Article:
After a number of recent high profile attacks on websites, networks and databases across the globe, it seems that more than 97% of people in the UK are increasingly worried about the threat of more hacking in the coming months, and want both big businesses and the government to start taking much firmer action.
These statistics come from a report titled A New Age of Hackers, written by Professor Majid Yar a leading cybercrime expert alongside software company PC Tools, which explains that up until recently there's been an 'awareness gap' about computer crime, with most people assuming that they'd never fall victim to any kind of hacking because it just seems so unlikely. Now more people have witnessed all kinds of security breaches first hand, they're much more aware of what's going on, they now know what hacking actually is and are getting increasingly worried about becoming a victim themselves.
Unsurprisingly, this worry has been channelled into criticism of how large organisations dealt with problems at the time, with one in five Brits admitting they've lost trust in some of the big companies affected by the security breaches. One in six also believe that the government needs to be taking more responsibility to prevent future attacks and it shouldn't just be about these large organisations ramping up their security, they need help from other sources too.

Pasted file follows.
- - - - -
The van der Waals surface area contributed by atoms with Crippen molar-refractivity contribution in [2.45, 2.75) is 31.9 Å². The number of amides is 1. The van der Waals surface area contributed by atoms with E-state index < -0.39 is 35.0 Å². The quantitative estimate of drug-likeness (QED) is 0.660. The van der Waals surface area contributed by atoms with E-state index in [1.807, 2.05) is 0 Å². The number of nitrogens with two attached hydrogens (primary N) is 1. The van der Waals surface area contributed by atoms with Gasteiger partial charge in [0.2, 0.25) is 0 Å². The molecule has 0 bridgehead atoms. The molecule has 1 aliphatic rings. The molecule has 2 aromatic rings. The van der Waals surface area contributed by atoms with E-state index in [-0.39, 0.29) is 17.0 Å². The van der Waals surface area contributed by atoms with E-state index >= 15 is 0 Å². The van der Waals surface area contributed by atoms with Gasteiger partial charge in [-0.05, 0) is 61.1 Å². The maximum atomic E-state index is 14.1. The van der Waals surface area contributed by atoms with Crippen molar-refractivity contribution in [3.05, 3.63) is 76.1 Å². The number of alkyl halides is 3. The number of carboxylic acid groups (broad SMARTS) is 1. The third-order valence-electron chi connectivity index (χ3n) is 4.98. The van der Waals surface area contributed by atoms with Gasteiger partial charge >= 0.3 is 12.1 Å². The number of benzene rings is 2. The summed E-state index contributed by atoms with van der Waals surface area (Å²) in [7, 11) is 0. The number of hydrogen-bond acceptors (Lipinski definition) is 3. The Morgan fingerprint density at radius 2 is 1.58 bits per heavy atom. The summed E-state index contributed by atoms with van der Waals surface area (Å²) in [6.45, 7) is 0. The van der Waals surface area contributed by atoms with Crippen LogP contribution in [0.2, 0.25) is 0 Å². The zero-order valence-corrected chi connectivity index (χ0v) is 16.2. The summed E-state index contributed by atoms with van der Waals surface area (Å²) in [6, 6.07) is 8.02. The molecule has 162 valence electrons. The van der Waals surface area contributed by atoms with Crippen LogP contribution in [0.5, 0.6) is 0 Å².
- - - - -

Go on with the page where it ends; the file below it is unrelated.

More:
Interestingly, Brits seem divided when it comes to the right approach to take when dealing with convicted hackers, 40% say they'd like to see the government issue tougher penalties, around 37% want big organisations to invest more money in security and around 38% want hackers to be forced to channel their talents in better ways. Hmm, not sure how that last one will go down among the hacking communities.
Professor Majid Yar explains that the "lock them up and throw away the key" approach is probably not going to work.
"The tougher penalty approach has its flaws. In reality, very few members of the public actually know what the penalties are for those convicted - which in the UK is up to 5 years in prison - or how few hacking incidents actually ever lead to arrest and conviction, since it is so difficult to identify those responsible."
And what are his tips for protecting ourselves if big businesses and the government don't listen?
"The most viable way to protect computer users from hacking are: better security, technological counter-measures and user precautions."